The taped conversation is not audible throughout, but what can be heard makes clear that the machine gun would not have been sold or brought to New York except for the pressure Kelly put on Carlo to induce Toomey to agree to sell the gun and to bring it into New York. Carlo is presently under indictment under circumstances similar to that involving Toomey. A friend or acquaintance of Carlo, whom Kelly had arrested, kept telephoning Carlo asking him to agree to sell a gun he (Carlo) owned to a friend of the informer. That friend was Kelly. Carlo, at first refused, but the informer kept upping the price until Carlo agreed to sell. He went to New York with the informer, met and sold the gun to Kelly and was placed under arrest. After his arrest, Carlo began cooperating with Kelly who advised him to find anybody interested in selling guns and Kelly would buy them. After Carlo mentioned to Kelly that the defendant had a machine gun, Kelly kept up a barrage of telephone calls to Carlo, pressuring him to keep trying to get the defendant to sell the gun to Kelly in New York. It appears that the telephone calls which led to the consummation of the machine gun transaction were decidedly one sided. Kelly made frequent calls to Carlo and Carlo in turn made frequent calls to Toomey. There is no evidence of Toomey's calling Carlo. Carlo presented Kelly to Toomey as a collector of guns and when the price reached $400, the defendant succumbed.
On learning that defendant had a machine gun, Kelly made no effort to advise his colleagues in the Bureau of Alcohol, Tobacco & Firearms in Connecticut of this fact so that they could investigate the matter. Instead, he had defendant lured into territory where he had jurisdiction to arrest him.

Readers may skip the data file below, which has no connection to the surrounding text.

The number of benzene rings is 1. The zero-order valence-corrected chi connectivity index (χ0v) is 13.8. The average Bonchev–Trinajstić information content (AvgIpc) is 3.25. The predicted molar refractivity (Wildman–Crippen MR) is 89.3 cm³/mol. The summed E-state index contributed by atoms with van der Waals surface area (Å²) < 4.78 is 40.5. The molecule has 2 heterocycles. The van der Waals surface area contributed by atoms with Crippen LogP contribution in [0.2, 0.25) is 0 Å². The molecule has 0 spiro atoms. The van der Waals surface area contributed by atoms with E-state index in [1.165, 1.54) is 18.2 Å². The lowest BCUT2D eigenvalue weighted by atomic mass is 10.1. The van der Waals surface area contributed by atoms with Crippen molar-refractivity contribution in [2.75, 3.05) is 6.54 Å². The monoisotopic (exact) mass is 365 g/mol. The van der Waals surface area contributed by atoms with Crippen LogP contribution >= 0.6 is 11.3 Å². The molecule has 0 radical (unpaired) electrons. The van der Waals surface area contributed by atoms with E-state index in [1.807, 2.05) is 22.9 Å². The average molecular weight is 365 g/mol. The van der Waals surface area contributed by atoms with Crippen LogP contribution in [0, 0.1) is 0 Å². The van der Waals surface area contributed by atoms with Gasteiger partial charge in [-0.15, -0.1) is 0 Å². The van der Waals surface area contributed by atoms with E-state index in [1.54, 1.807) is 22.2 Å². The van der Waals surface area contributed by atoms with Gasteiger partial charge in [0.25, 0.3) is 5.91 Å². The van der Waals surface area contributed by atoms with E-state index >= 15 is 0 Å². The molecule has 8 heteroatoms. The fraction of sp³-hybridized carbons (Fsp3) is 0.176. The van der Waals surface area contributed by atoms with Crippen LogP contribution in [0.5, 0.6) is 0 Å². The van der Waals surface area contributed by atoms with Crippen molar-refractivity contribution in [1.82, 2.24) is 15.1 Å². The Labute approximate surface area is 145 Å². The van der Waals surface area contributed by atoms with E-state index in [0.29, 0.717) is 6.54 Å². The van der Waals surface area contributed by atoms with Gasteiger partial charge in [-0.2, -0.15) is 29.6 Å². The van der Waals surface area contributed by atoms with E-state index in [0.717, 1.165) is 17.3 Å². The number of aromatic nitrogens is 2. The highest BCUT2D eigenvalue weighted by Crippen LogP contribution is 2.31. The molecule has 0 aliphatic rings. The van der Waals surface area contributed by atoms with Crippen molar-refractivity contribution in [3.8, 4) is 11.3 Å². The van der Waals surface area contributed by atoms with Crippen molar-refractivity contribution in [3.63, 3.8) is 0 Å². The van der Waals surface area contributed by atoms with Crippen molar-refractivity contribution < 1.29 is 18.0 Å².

The fact that the government has agreed to dismissal of Counts Two through Five indicates, I gather, that it views Kelly's conduct in luring the defendant into New York as wrongful and as an improper basis upon which the defendant may be prosecuted for illegal transfer and illegal transportation of firearms. Only Count One charging illegal possession of an unregistered firearm remains to be considered.
Title 26, United States Code, §§ 5861(d) and 5845 make it unlawful to possess a firearm not registered in the National Firearms and Transfer Record.
There is no controversy in respect of defendant's possession of the machine gun and his failure to register it under the National Firearms Registration and Transfer Record. I agree with the government's contention that the possession must be willful and knowing and in the Southern District of New York.
Toomey claimed no knowledge of the registration statute, but his testimony reflected that he had some awareness of it and of an amnesty period after it was passed. The government asserts quite properly that ignorance of the law is no defense, Lambert v. California, 355 U.S. 225, 228, 78 S. Ct. 240, 2 L. Ed. 2d 228 (1957) (dictum); United States v. Gris, 247 F.2d 860, 864 (2d Cir. 1957); and that knowledge by the defendant that he had the gun is sufficient to establish willful and knowing possession. I agree. In United States v. Freed, 401 U.S. 601, 607-10, 91 S. Ct. 1112, 28 L. Ed. 2d 356 (1971), the Supreme Court held that "'vicious will' or mens rea " is not required by 26 U.S.C. § 5861(d). Specific intent or knowledge that the firearm is not registered is not needed. Knowledge that the instrument possessed was a firearm is adequate. Therefore, the defendant's possession of the machine gun was willful and knowing within the meaning of the statute.
The defendant urges entrapment as a defense to the final ingredient of the crime -- that he possessed the gun in New York. The essence of this defense is that the crime was not a product of the defendant's own intention to engage in a criminally proscribed act but that the infraction was caused by and resulted from the instigation of government agents. Evaluation of the defense of entrapment requires that two issues be determined: (1) whether government inducement to commit a crime is established, and (2) whether despite and independent of such inducement the defendant possessed the requisite propensity to commit the crime in any event. As stated by Judge Learned Hand:
"In [entrapment] cases two questions of fact arise: (1) did the agent induce the accused to commit the offence charged in the indictment; (2) if so, was the accused ready and willing without persuasion and was he awaiting any propitious opportunity to commit the offence."